The European Union’s data protection laws have seen tech giants come under increasing scrutiny. Here’s what you need to know
The European Union (EU) has shown a determination, although belatedly, to tackle the power of some of the most powerful (and profitable) corporations recently. Facebook’s parent company, Meta, was fined $18.6 million by the Irish Data Protection Commission (DPC) over a string of historical data breaches that affected up to 30 million Facebook users; Amazon was handed a massive fine of close to $900 million for allegedly violating the EU’s General Data Protection Regulation (GDPR), Google was fined $57 million by a French data privacy watchdog after finding that the “advertising targeting on its Android operating system does not comply” with the GDPR.
Tech giants are increasingly coming under the scrutiny of regulators. Although the penalties are relatively small, as these tech giants’ global annual turnover is well over billions of dollars, it’s pretty clear that security breaches and flagrant rule violations are attracting penalties and are not swept under the rug.
For years, there have been complaints coming across the continent, such as Sweden’s Spotify saying Apple’s app store fees give Apple Music an unfair advantage and German cloud provider NextCloud branding Microsoft OneDrive cloud storage service as anti-competitive. To address the problem, in March, the EU introduced the Digital Markets Act, a new set of regulations that aims to rein in some of the business activities of those companies in Europe. It is considered the most sweeping digital policy to regulate tech since GDPR was passed in 2018.
The DMA is aimed at stopping the large tech platforms from using their interlocking services and considerable resources to box in users and squash rivals, thus creating room for new entrants and more competition For example, DMA will require Apple to let iPhone users download apps from rival app stores, and WhatsApp will have to allow people to use its app to communicate with others using rival messengers. If the tech companies violate, they could face fines of up to 20% of their global turnover. Moreover, the European Commission will also be able to impose a ban on mergers.
Meanwhile, as more devices generate data used for control and monitoring, such as in smart homes and factories, the European Union is proposing legislation, a bill called the Data Act, that would force more data sharing among companies in Europe.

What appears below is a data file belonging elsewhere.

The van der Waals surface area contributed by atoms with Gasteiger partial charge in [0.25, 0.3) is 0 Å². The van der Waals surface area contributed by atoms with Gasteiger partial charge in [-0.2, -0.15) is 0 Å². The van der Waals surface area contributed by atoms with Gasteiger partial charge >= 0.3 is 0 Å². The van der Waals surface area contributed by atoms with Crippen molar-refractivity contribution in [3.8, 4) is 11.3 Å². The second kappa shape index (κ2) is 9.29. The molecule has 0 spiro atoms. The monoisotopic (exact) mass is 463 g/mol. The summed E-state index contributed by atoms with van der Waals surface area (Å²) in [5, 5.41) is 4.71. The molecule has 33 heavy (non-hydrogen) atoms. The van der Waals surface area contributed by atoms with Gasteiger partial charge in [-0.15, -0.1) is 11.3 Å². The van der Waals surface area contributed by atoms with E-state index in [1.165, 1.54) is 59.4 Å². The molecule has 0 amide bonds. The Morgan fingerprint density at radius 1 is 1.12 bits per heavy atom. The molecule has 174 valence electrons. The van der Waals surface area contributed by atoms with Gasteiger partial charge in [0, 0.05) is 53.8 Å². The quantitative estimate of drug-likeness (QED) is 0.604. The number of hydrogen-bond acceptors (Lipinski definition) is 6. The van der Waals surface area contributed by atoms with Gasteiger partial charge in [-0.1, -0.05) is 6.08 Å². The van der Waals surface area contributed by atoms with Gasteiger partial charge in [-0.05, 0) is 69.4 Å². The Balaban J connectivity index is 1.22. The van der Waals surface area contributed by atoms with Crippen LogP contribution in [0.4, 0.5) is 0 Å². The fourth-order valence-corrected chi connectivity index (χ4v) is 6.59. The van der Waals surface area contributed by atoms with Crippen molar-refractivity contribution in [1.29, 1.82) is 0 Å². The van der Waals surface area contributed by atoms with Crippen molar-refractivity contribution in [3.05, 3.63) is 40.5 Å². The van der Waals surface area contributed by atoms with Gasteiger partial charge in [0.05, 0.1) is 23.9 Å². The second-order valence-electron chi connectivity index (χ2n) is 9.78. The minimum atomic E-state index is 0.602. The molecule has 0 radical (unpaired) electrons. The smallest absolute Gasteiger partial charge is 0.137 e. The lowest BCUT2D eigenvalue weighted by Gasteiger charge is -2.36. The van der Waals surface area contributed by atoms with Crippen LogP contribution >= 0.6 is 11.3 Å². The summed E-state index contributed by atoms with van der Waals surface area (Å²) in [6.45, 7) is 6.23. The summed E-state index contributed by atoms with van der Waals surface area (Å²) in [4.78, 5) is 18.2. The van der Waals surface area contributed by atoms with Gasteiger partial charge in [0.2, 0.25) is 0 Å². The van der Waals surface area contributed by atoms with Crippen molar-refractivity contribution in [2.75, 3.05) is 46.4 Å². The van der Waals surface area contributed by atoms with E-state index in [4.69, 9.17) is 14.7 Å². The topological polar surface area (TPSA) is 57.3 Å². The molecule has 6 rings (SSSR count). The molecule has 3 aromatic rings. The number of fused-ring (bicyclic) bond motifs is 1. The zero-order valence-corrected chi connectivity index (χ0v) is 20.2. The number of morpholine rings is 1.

“The Data Act will ensure that industrial data is shared, stored, and processed in full respect of European rules,” said Thierry Breton, European Commissioner for the internal market. Focused on non-personal data, the Data Act aims to help open up more of a marketplace for data by forcing companies to strike data-sharing deals that allow consumers to choose between competing service providers when using connected devices.
In the EU, the Cambridge Analytica scandal pushed lawmakers and regulators to dial up their scrutiny of tech giants’ handling of people’s information, which ultimately accelerated moves to overhaul regulation of digital platforms such as the UK’s Online Safety legislation and the EU’s Digital Services Act.
Last year, Vera Jourová, the EU’s commissioner for values and transparency, warned Google and Facebook over “legal tricks”, and made it clear that the EU is ready to intervene over weak enforcement of GDPR. Jourová said the tech giants must take the protection of personal data “seriously”.
This remark is a step up on the approach to GDPR enforcement. While GDPR has attracted international attention, as countries grapple with how to protect people in an age of data-mining giants, the law decentralizes oversight of these rules and rights to supervisory agencies at the EU member state level. It enables a get-out clause for tech giants to get a regulator of their choice.
In February, the Belgian Data Protection Authority (the BDPA) fined Interactive Advertising Bureau (IAB) Europe $272,512 for various infringements in relation to the transparency and consent framework. The IAB Europe’s Transparency and Consent Framework (TCF) was created to help publishers and advertisers comply with the GDPR. The DPA ruling has given IAB Europe two months to propose changes and six months to put them in place.
Although the fine was relatively minor in GDPR terms, the decision will likely have wide-reaching implications for IAB, a data controller, and for the majority of players in the online Adtech ecosystem who rely on the framework.
This ruling would have ripple effects across Europe because of the widespread use of TCF across the Adtech ecosystem, which is dictated heavily by Google’s participation in TCF. Privacy advocates see this ruling as a step toward stronger consumer data protections for Europeans. It is likely now that the Adtech industry might be forced to rethink its GDPR compliance.
Whether these new rules and regulations are strong enough to stop the anti-competitive behavior and data breaches will depend on how effectively they are implemented, and it will take time to show the real results. Nonetheless, they are potentially transformative, and could offer a preview of what’s to come elsewhere in the world.